The Workplace and Personal Adornments – Where does one draw the line?

November, 2014

By Clayton Payne

The desire of most businesses is to promote a positive image to the public. The way that this is done can vary. Many workplaces require employees to wear uniforms, and/or to be neatly attired.

What about body adornments? Can an employer require that an employee refrain from displaying tattoos and body piercings?

The Fair Work Commission recently made interesting comments in dealing with an application for dispute resolution made by a leagues club which sought to prevent an employee from wearing a lip piercing at work.

In Dapto Leagues Club Ltd v Agius, the Dapto Leagues Club’s (the Club) dress policy was changed, providing that employees’ nose and face piercings (including the lips, neck and eyebrows) were not acceptable to be displayed at the workplace. In addition, new employees were not permitted to display “visible” body art, and existing employees were not permitted to display new tattoos because “ it [did] not fit the image that [the Club] wishes to portray… [and] may be offensive to some people”.

Following several discussions between the Club and an existing employee, Ms Agius (Agius), the Club handed her a letter which indicated that if she continued to refuse to remove her lip piercing, that disciplinary action would be taken against her.

The Club brought the matter before the Fair Work Commission which dealt with the terms of the parties’ Enterprise Agreement and its dispute resolution process.

While the matter was dismissed on jurisdictional grounds, Deputy President Sams stated that some might find it ironic that the Club would have a strict approach to such matters when they involved Club employees, when a majority of professional footballers were heavily tattooed. For this reason, Deputy President Sams found that the new standards were “unrealisticand denied (Ms Agius’) right of self-expression”. He also considered that there was a hint of discrimination in that there was no requirement for existing employees to have their tattoos removed, or be subjected to disciplinary sanctions.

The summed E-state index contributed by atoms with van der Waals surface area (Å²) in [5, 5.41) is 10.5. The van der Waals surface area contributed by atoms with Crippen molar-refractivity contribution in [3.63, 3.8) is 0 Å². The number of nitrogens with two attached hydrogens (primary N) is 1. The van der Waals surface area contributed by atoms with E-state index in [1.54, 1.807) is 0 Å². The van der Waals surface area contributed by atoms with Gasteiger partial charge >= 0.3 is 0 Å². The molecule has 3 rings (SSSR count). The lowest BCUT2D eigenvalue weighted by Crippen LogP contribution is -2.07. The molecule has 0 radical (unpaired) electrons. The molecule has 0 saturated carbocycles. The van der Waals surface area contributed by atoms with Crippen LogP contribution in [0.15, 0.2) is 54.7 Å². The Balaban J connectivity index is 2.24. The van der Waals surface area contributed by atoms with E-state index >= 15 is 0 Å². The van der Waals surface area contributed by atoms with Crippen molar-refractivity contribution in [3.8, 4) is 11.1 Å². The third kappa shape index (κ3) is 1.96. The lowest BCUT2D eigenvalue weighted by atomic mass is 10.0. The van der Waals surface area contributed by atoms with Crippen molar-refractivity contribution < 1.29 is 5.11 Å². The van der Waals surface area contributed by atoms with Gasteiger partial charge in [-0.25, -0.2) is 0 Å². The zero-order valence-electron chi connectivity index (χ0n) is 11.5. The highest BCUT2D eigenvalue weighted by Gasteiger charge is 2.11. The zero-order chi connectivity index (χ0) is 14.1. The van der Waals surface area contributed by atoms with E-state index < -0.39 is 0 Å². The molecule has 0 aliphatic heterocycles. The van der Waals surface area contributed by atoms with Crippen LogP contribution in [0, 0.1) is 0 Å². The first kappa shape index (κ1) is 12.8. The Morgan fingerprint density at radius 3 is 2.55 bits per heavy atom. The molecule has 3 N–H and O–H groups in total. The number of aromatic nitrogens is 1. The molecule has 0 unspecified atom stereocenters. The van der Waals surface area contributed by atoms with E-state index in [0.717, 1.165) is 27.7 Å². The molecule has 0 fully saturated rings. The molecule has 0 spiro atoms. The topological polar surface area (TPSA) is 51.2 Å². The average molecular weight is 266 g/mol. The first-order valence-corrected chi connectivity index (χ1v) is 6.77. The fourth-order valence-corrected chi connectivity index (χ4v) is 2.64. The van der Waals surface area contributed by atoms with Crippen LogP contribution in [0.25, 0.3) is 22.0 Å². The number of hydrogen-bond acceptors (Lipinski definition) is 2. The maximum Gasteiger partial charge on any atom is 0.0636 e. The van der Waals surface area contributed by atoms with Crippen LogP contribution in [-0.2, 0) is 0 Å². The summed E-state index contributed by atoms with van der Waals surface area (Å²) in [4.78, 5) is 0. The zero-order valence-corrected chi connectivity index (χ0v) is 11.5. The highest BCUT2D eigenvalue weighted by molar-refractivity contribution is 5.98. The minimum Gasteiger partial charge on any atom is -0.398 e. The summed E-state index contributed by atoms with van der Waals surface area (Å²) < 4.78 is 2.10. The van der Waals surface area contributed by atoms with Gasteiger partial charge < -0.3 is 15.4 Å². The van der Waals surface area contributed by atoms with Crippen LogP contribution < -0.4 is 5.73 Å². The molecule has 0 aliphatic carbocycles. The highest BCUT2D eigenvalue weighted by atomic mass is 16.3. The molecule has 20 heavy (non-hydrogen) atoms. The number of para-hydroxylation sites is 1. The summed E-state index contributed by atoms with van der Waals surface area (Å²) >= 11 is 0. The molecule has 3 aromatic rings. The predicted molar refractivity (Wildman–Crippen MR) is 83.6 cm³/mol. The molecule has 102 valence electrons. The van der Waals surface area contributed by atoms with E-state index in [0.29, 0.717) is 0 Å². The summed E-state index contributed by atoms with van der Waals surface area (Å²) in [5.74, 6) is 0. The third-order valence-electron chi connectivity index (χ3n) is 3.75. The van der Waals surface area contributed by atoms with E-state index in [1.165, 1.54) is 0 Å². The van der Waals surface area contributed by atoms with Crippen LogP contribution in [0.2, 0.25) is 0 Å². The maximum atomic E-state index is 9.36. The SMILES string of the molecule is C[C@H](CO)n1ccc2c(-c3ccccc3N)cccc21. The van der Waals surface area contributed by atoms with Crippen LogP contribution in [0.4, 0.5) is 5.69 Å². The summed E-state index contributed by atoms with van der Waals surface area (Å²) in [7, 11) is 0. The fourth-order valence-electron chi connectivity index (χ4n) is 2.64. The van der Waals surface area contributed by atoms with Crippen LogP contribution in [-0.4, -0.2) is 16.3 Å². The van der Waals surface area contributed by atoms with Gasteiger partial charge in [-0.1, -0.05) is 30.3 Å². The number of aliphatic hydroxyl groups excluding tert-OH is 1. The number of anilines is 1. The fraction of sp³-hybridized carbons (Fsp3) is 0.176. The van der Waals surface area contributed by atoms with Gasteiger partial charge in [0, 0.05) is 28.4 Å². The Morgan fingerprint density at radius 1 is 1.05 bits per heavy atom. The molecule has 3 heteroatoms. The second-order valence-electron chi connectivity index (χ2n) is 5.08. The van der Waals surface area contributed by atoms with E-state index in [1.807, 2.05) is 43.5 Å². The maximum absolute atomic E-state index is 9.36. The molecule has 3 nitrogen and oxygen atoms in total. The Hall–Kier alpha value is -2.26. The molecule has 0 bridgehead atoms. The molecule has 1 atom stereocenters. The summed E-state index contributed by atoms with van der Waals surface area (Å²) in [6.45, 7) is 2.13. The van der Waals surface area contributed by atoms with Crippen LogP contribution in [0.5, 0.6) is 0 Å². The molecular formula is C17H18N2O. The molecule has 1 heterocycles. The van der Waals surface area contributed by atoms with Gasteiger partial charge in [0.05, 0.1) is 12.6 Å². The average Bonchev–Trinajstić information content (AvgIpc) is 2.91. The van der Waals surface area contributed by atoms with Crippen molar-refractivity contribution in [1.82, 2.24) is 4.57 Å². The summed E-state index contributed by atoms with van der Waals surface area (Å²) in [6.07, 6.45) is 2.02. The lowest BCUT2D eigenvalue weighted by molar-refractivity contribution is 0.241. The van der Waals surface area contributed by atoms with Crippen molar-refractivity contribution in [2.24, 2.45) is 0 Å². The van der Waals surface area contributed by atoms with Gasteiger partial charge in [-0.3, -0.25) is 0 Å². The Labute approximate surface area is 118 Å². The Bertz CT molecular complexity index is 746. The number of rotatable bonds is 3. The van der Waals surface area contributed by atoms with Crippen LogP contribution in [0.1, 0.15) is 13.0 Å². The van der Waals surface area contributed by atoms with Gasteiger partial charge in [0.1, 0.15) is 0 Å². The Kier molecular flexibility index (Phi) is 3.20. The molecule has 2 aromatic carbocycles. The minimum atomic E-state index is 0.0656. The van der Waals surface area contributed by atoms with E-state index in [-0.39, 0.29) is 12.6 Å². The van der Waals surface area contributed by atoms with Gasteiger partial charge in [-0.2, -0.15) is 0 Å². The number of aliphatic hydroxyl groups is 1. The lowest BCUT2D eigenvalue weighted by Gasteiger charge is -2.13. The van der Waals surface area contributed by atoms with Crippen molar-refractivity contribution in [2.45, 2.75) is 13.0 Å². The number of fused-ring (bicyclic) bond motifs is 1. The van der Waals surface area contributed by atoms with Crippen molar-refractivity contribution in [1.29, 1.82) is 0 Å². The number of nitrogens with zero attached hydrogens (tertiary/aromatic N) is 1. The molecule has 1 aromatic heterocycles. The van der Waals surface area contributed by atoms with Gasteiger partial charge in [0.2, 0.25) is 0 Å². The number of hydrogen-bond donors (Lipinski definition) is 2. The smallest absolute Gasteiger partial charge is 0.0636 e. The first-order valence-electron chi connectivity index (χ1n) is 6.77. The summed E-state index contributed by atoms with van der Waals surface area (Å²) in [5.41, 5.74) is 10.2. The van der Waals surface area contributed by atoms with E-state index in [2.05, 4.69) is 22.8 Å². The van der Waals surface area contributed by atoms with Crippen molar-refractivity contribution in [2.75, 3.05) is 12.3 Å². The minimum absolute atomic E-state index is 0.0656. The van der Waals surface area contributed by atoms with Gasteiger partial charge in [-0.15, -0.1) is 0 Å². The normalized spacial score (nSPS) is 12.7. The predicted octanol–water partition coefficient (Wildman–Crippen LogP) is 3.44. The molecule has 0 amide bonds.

The Deputy President also found that despite these matters, the Club was still entitled to introduce and insist on compliance with policies that it considered to be in its best interests, subject to those policies being lawful and reasonable.

Conclusion

While employers should be able to insist on certain standards of appearance and dress, this insistence should be based on reasonable grounds. The aesthetic standard of attire that may be reasonable in a professional services environment, for example, may not be reasonable in a refuse dump.

When decisions are made to implement policies imposing dress standards, and in this case preventing the display of body adornments, employers should be aware of cultural and religious sensitivities, which if ignored might give rise to unlawful discrimination complaints.

In addition, whether the wearing of body adornments such a piercings may lead to possible work health and safety issues should also be taken into account.

Mills Oakley

For more information, please contact:

Ross Levin | Partner
Melbourne
T: +61 3 9605 0070
E: rlevin@millsoakley.com.au

Malcolm Davis | Partner
Sydney
T: +61 2 8035 7932
E: mdavis@millsoakley.com.au

Adam Lunn | Partner
Melbourne
T: +61 3 9605 0868
E: alunn@millsoakley.com.au

Lisa Anaf | Partner
Melbourne
T: +61 3 9605 0857
E: lanaf@millsoakley.com.au

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